Green Government – Where Do We Stand?

Logo of Conservative Party UK

Green Government? Image via Wikipedia

After winning the 2010 election, the UK’s new government pledged to be the greenest ever.  So a year on where are we?

This week, the larger of the two parties forming the UK’s coalition government, the Conservative Party, held its annual party conference.  It didn’t start well for environmentalists when the Chancellor, George Osborne (the man who in 2009 said “If I become chancellor, the Treasury will become a green ally, not a foe”), revealed his plan that “We’re going to cut our carbon emissions no slower but also no faster than our fellow countries in Europe.”

The Transport Secretary, Philip Hammond, then revealed plans to increase the speed limit on British motorways to 80 miles per hour.  The government acknowledged soon after that this would lead to more pollution and increase the risk of road deaths.  I find this policy completely bonkers – aren’t governments there to protect the people, even from themselves?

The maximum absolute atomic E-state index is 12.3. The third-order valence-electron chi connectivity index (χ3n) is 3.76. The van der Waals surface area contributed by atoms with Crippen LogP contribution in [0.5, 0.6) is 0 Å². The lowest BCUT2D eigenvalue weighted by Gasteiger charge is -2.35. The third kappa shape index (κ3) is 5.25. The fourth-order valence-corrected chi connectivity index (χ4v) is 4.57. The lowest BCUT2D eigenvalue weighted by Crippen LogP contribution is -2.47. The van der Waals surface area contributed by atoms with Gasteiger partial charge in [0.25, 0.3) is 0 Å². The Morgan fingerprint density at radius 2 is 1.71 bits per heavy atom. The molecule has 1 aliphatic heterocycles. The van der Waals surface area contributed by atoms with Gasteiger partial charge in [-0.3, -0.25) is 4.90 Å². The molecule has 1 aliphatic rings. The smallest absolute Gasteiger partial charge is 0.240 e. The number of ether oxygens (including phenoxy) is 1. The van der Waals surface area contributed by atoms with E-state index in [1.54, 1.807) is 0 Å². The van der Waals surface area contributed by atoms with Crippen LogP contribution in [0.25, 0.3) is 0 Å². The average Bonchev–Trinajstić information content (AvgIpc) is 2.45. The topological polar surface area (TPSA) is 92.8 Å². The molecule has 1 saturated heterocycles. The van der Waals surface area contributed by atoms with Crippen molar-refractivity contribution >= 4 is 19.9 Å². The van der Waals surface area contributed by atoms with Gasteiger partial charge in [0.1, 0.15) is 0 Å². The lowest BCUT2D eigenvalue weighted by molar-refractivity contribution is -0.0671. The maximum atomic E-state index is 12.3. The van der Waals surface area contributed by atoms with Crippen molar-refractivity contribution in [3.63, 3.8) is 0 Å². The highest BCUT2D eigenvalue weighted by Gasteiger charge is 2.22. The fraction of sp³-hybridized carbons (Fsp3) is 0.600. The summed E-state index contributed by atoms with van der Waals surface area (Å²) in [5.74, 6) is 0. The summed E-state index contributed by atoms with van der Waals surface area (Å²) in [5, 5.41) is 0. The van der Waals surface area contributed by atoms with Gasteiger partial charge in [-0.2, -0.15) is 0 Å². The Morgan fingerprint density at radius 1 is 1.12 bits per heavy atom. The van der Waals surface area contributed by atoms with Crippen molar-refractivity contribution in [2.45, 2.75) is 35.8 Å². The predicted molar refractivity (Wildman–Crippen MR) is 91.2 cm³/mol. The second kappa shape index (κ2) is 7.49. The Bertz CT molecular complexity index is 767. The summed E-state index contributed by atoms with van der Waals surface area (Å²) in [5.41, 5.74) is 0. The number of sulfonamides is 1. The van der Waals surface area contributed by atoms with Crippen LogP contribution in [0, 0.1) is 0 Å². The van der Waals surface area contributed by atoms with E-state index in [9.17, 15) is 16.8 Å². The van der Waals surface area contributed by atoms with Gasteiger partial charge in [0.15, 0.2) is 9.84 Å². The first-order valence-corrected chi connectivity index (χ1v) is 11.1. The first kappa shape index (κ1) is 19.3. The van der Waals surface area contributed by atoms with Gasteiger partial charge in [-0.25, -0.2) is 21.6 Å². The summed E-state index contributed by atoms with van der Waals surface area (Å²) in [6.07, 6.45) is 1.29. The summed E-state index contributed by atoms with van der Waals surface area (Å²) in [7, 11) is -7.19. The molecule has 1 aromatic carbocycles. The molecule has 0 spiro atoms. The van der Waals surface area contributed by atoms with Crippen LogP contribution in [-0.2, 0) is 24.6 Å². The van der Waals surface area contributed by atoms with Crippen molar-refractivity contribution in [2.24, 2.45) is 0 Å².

Then we had  David Cameron, the Prime Minister, the man in charge with a clear vision for how to take the country forward.  His speech did not use the words ‘environment’, ‘carbon’ or ‘climate’ even once.  He said ‘green’ twice and, according to The Guardian, “both mentions of ‘green’ were in passing.  One was part of a wide-ranging blast by David Cameron at the [previous] Labour [government]’s failings. The other – ‘green engineering’ – also came as part of a list of technologies a new economy would be built on.”

So all in all not very promising.  The Guardian newspaper has been tracking the government’s progress using a Green-o-meter, and following the Conservative Party Conference, they dropped the needle from doing better than ‘middle of the road’ to doing worse, and I tend to agree.

There simply does not seem to be any fresh ideas coming from the government, with the same old rhetoric focussing always on GDP growth and short-sighted protectionism of established industries.  Andrew Simms in The Guardian asked Why protect BAE jobs when you can convert them to the green economy?  He argued against protecting jobs in the arms industry while setting out greater benefits that would arise from spending on houses, public transport and infrastructure.  I also think there must be a lot of talented engineers and other professionals in the arms industry whose skills could be put to more humane uses elsewhere.